Monday, 22 July 2013

Flower Circle – Flutterbies

For the third of the large centred flowers I had a slightly different plan. It was a combination of something I had seen in the Kurenia-kia exhibition and a homage to one of my favourite Kusano-san designs. I have already referenced Hana utsuroi (Transient Flowers) in my Shibori Samuri. In her piece Kusano-san fills some of the butterfly wings with flowers. In my Flower Circle I filled one of my flowers with butterflies!

I traced the outline of the remaining flower and played around drawing butterflies into the space. When I was happy with the design I retraced it onto tissue paper. I thought that the butterflies were a bit small to stitch transfer so decided to transfer them with shell powder. I have not had much success with this method in the past but while in Atlanta I was able to observe how Uematsu-san did it. The shell powder is mixed with a little water. I observed that Uematsu-san used less water that I do making a slightly thicker solution. I also observed that Uematsu-san painted more of the solution onto the reverse of the tracing than I did. When the paper was completely dry this left a heavier deposit of shell powder. I carefully placed the tracing onto my fabric – I had traced the outline of the flower so that I could position the tracing accurately. Then with a book pressed to the underside of my fabric I firmly rubbed over the tracing paper with the back of my thumb nail.

© Shizuka Kusano/Carol-Anne Conway

This certainly transferred a goodly amount of shell power that showed clearly on my fabric but, oh my, the outlines were very thick on those tiny butterflies. I could just make out enough of the shape to give me an impression of each butterfly and as they are so small I decided to stitch them freehand using the 'lines' to guide me.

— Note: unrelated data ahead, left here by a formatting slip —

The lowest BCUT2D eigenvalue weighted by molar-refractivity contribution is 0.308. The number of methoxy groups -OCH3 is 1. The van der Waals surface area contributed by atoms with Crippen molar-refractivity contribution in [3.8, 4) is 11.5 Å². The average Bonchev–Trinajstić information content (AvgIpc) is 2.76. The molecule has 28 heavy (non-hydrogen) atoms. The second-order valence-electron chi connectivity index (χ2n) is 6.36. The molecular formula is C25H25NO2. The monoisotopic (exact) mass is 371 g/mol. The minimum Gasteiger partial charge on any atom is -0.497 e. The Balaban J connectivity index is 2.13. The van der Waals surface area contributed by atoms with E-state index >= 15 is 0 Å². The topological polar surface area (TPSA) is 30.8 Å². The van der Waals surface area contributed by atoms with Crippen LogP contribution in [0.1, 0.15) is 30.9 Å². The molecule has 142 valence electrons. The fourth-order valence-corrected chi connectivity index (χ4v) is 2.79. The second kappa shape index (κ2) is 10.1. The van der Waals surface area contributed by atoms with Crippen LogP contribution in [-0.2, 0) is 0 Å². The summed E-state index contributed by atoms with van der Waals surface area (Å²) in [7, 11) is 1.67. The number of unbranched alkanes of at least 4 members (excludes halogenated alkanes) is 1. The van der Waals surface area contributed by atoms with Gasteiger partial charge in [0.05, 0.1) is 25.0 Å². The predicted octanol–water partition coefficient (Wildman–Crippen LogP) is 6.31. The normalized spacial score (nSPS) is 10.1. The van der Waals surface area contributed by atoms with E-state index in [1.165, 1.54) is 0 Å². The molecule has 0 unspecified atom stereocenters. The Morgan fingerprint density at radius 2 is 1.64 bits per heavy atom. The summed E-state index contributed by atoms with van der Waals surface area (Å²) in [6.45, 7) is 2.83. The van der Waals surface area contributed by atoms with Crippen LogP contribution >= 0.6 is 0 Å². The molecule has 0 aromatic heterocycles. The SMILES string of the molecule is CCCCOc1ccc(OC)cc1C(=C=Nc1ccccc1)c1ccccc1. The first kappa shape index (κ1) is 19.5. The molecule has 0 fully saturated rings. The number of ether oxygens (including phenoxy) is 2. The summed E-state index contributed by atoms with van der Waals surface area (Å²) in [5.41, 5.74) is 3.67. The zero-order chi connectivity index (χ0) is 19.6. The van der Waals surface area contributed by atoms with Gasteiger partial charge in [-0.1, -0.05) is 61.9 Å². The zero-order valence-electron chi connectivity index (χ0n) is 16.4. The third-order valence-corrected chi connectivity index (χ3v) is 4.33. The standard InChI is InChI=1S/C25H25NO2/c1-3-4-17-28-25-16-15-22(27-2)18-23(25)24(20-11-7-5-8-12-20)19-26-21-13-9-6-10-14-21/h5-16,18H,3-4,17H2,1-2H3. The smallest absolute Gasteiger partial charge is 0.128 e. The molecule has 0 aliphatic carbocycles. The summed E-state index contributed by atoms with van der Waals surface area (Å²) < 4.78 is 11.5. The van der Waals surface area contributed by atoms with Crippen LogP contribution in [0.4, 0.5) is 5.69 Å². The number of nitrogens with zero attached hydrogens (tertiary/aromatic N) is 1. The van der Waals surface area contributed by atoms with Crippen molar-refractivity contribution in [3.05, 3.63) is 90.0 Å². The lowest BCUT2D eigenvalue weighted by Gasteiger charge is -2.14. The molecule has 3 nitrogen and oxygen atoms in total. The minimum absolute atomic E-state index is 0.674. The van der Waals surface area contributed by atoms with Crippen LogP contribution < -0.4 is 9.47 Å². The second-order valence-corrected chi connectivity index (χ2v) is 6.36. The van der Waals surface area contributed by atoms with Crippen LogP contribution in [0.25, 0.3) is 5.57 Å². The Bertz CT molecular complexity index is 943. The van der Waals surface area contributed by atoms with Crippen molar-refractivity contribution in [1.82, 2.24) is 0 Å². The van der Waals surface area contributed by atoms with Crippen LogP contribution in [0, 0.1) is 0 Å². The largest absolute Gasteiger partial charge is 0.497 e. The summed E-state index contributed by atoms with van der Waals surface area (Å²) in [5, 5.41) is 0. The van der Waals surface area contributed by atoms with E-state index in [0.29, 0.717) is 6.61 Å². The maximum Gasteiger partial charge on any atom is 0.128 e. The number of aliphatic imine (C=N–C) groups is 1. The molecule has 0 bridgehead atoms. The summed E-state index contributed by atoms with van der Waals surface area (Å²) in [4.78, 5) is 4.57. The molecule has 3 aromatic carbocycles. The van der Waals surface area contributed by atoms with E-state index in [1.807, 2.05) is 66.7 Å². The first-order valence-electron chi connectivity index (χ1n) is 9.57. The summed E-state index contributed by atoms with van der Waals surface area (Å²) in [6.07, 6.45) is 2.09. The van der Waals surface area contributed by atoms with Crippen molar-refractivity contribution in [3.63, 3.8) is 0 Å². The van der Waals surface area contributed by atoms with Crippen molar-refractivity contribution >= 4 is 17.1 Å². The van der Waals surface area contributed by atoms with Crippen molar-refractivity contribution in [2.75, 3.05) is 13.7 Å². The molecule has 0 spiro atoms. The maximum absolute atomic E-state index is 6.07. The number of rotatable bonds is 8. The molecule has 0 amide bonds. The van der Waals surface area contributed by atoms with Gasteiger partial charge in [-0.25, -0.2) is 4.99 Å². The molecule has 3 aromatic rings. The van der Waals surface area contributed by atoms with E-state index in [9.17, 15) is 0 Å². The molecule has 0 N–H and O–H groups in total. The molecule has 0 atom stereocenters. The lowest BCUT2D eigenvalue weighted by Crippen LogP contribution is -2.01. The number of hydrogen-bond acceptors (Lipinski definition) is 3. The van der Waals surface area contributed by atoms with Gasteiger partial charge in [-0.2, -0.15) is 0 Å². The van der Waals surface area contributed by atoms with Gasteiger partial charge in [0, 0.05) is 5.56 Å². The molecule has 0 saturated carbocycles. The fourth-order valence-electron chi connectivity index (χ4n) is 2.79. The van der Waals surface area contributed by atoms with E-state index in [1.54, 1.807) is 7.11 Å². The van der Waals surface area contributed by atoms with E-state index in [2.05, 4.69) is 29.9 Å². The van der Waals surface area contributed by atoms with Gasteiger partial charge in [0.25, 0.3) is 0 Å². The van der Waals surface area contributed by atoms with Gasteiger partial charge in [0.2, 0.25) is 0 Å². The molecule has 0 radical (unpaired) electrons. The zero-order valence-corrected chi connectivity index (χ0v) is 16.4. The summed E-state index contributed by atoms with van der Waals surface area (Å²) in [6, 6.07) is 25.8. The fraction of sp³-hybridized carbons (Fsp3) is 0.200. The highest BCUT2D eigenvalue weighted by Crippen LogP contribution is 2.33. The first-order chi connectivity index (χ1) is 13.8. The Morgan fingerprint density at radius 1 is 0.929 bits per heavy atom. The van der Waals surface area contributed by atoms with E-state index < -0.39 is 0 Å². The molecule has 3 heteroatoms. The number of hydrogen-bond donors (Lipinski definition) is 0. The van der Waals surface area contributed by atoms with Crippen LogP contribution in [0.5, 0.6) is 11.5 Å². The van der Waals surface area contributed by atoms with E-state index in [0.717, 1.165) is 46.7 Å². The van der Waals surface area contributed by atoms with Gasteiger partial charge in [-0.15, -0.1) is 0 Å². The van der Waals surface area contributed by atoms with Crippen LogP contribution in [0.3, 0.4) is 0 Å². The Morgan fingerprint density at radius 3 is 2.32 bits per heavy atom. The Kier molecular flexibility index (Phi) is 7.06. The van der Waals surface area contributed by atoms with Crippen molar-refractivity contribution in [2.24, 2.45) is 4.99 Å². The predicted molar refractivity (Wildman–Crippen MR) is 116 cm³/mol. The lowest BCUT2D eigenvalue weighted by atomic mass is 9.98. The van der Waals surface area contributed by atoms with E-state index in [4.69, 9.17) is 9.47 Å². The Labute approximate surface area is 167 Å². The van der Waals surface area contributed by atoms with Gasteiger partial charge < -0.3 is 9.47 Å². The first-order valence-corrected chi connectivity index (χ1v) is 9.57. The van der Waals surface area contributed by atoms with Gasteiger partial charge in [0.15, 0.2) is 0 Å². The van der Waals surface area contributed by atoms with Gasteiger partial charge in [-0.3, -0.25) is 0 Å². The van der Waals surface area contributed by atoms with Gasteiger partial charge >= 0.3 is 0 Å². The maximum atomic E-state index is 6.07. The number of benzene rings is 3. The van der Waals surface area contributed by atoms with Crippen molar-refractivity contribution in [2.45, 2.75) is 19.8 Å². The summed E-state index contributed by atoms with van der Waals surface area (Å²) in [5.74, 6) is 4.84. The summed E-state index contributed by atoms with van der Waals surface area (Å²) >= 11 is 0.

© Shizuka Kusano/Carol-Anne Conway

© Shizuka Kusano/Carol-Anne Conway

They are a bit asymmetrical but I figured that they looked like they were flitting around. I was slightly concerned about the residue of shell powder but a good beating with my velvet cushion removed all trace of the powder and I was ready for the next step.

© Shizuka Kusano/Carol-Anne Conway

At the Osaka exhibition I had seen some motifs that had another motif stitched inside them with sugabiki (fuzzy effect) over the top. I thought the effect was very lacy and delicate. As with the other large centred flowers I filled the petals with sugabiki but this time I only stitching in every other weft valley so that the butterflies would still be visible under the #1 gold thread.

© Shizuka Kusano/Carol-Anne Conway

I then filled the flower centre in the same way but stitching into the valleys that had been left unstitched on the petals to give a staggered effect. I hoped that this would differentiate the centre from the petals but the effect was too subtle so I went back and stitched into the remaining valleys with the shell gold thread.

© Shizuka Kusano/Carol-Anne Conway

© Shizuka Kusano/Carol-Anne Conway

Finally I outlined the petals and the centre of the flower with couched twisted gold.

© Shizuka Kusano/Carol-Anne Conway

Happy Stitching


Unknown said...

It makes a difference seeing someone actually perform a technique, doesn't it!
Just beautiful, as usual :-)

Rachel said...

It's an enchanting effect - you obviously paid great attention!

Cath said...

This is a lovely technique - it's worked well :-)

Anonymous said...

How lovely! The center one, especially, looks like it's being viewed through a rainshower.
-Sandy in TX

Christine said...

I really like the assymmetry of the placement of the butterflies. Very nice!